What a beautiful looking Alburgue! Getting lost alone doesn’t sound like fun. But you handled it like a champ! Intuition…is a good thing…but then, again…sometimes your doubting monster comes to hound your decision….oye….then…it is you and you alone…..

    Liked by 1 person

  10. I couldn’t possible walk without my visor either – in rain or shine. That’s always a pleasure when one pilgrim picks up and carries an item another one has left. I dropped my precious merino buff once and was about 6 km down the road when I realized. So disappointed. But awhile later, along came someone I asked “Did you by any chance see….?” The person smiled and turned around – there it was attached to her pack.

    Liked by 1 person

  11. mary lynch says:

    Another brilliant blog Maggie. Glad you made it to such a comfortable albergue. You look very relaxed and happy in your photos. That was a long walk at this stage, well done. Buen camino

    Liked by 1 person

  12. Janice Tyler says:

    Great blog Maggie – how fascinating about the new bridge and I am curious as to what the fish were. The albergue looked really good – do tell us what the meal consisted of. Great long walk today, well done!

    Liked by 1 person

    • magwood says:

      George tells me the fish were carp Janice – all I know is that they were huge. The meal was ok, great mixed salad, pork and chips (pork tasted a bit processed) and delicious homemade lemon cream pud. Yum!

      Like

  13. Keith Rocks says:

    Love this blog. Keep it up Maggie

    Like

  14. Poor George says:

    Hi Maggie. I stayed in the same albergue great isn’t it and like you I had the meal, and breakfast was just as good.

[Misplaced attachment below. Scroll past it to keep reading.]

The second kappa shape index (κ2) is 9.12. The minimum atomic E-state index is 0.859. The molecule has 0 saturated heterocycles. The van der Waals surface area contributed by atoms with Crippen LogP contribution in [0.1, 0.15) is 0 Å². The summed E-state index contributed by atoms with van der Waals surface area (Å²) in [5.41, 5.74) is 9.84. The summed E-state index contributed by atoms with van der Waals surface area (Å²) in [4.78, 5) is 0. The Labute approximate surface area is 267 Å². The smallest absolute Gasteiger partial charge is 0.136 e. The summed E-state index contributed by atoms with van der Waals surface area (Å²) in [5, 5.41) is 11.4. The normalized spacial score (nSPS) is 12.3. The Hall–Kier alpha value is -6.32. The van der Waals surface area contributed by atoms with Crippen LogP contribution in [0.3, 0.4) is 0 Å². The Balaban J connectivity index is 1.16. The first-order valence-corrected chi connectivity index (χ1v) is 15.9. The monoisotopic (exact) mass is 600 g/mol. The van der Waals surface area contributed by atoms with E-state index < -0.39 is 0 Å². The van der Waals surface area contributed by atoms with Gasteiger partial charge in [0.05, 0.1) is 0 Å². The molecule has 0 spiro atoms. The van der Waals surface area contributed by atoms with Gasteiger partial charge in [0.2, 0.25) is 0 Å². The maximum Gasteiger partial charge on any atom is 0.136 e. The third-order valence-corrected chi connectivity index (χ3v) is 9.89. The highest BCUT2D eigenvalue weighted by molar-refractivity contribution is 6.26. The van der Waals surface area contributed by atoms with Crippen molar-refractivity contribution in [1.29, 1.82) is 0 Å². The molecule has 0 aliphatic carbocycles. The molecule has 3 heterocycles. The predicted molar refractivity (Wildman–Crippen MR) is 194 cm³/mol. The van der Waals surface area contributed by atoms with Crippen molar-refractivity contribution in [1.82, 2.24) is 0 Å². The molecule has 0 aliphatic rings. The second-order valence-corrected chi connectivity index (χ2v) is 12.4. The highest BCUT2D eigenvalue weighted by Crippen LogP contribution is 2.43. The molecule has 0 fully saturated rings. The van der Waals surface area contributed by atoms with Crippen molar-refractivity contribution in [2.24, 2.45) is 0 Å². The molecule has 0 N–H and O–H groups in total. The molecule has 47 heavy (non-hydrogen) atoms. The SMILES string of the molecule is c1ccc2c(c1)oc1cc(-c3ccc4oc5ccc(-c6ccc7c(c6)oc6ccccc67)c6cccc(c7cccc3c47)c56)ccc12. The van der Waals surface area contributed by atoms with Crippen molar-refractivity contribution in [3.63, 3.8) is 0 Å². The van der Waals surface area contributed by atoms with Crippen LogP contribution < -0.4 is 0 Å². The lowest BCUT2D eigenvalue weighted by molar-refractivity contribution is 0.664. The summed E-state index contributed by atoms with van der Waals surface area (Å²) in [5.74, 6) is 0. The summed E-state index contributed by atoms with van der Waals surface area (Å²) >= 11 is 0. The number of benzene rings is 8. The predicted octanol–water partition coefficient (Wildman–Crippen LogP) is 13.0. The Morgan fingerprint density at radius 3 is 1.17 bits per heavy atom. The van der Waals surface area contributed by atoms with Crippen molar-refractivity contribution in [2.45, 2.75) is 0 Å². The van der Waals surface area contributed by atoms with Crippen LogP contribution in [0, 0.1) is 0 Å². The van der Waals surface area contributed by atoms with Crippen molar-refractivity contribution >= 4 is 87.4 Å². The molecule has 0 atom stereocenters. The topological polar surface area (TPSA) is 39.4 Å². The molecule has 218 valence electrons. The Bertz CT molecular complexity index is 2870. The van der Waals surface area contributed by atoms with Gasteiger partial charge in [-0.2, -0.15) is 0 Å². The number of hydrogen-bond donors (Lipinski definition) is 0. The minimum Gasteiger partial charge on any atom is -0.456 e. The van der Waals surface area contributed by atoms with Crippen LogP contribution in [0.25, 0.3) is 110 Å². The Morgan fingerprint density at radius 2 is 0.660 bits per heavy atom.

Currently at Aldernueva del Camino, walked from Carcaboso today some of my fellow perigrinos took the bus!!! And some of these people are fit young men!!
    Hope your toe issue isn’t giving you any problems
    The fish were Carp and big as well!
    Keep going maggie

    Liked by 1 person

    • magwood says:

      Hi George. Feet are fine at the moment, just very achey at the end of the day. I will be doing Carcaboso to Aldeanueva tomorrow – a bit of a long haul again. Where did you stay? Those young ones just don’t have the stamina like us old pros!
      Hope all is well with you

      Like

  15. Heather says:

    Enjoy the lovely clean sheets and rest well. Think I might start calling you “Forrest Gump” because of your determination. Great admiration for you Maggie . Lots of love, Heather xxx

    Liked by 1 person

  16. lynharrison4wind says:

    Very relieved to hear that the ascent into your top bunk was done with such a ladylike manoeuvre. Standards of elegance clearly maintained. Loved to seeing the photos of you looking so fit, relaxed and happy. Good job the quality of the Albergue made up for the confusing signage!

    Liked by 1 person